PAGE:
Winners from Jefferson Elementary, from left to right, David Winchenbach and Kaylee Lappen. Absent from photo, Lillian Brooks. (Contributed photo)

Winners from Chelsea Elementary, from left to right, Trinity DeGrenier, Lion Kim Haskell and Alyssa Pullen. Absent from photo, Jade McCollette. (Contributed photo)

Erskine Leos raise money for Camp Sunshine

Erskine Leos outside of Camp Sunshine, from left to right, Advisor Roxanne Malley, Ashley Clavette, Chiara Mahoney, Abby Blair, Xavian Marable, Andrew Robinson, Ricky Win, Autumn Boody, Acadia Senkbeil, Hannah Spitzer, and Sierra LeCroix.

Erskine Leos have held several fundraisers this year to raise money for Camp Sunshine. In August, along with the Whitefield Lions, the Leos coordinated a Lions vs. Leos bowling tournament and in October they held a Crusin’ event during homecoming. Last week, they presented Camp Sunshine with a $2,000 check from their efforts. Lions have been supporting Camp Sunshine for 25 years.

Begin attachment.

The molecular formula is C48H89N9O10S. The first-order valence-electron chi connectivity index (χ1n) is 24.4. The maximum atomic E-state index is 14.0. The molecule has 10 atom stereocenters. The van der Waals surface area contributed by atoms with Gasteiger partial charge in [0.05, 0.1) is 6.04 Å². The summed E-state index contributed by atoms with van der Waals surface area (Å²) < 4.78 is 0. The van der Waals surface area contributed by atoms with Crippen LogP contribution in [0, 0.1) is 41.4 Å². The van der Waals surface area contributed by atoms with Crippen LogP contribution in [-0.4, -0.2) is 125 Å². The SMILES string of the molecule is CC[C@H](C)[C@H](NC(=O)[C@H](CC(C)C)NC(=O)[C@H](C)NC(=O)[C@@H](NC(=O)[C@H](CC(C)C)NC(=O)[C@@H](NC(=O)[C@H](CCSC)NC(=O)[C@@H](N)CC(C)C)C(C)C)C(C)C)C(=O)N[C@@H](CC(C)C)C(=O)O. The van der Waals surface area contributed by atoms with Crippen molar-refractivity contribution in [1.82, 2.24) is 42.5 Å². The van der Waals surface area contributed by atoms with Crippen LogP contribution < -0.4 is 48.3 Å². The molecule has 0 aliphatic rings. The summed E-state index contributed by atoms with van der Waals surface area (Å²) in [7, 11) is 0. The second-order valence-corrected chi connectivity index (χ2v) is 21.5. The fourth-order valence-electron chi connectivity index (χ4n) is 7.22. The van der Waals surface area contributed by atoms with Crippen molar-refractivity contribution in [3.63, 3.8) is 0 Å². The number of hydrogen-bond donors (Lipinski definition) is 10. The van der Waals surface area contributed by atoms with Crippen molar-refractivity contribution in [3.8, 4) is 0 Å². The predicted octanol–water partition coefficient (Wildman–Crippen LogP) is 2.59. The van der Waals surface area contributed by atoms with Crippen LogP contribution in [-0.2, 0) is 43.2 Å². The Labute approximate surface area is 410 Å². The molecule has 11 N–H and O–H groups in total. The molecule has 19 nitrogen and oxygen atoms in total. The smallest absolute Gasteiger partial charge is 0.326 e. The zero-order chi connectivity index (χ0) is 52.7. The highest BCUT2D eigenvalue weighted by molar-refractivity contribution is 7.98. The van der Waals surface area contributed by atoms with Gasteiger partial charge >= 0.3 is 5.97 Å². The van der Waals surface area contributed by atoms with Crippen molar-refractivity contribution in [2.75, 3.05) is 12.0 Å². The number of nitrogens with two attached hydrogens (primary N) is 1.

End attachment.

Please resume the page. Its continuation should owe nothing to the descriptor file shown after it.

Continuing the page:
Curtis Dalton achieves rank of Eagle Scout

For his project, Dalton donated 50 Cancer Care Packages to Oncology patients at Redington-Fairview General Hospital, in Skowhegan. (Contributed photo)

Dalton James Curtis of Skowhegan, achieved the rank of Eagle Scout on October 19, 2019, at his Court of Honor Ceremony held at Centenary United Methodist Church.

Dalton is the son of Chad Curtis, of Athens, and Tammy James, of Skowhegan.

He is a member of Troop #485, of Skowhegan, and is also a member of the Order of the Arrow.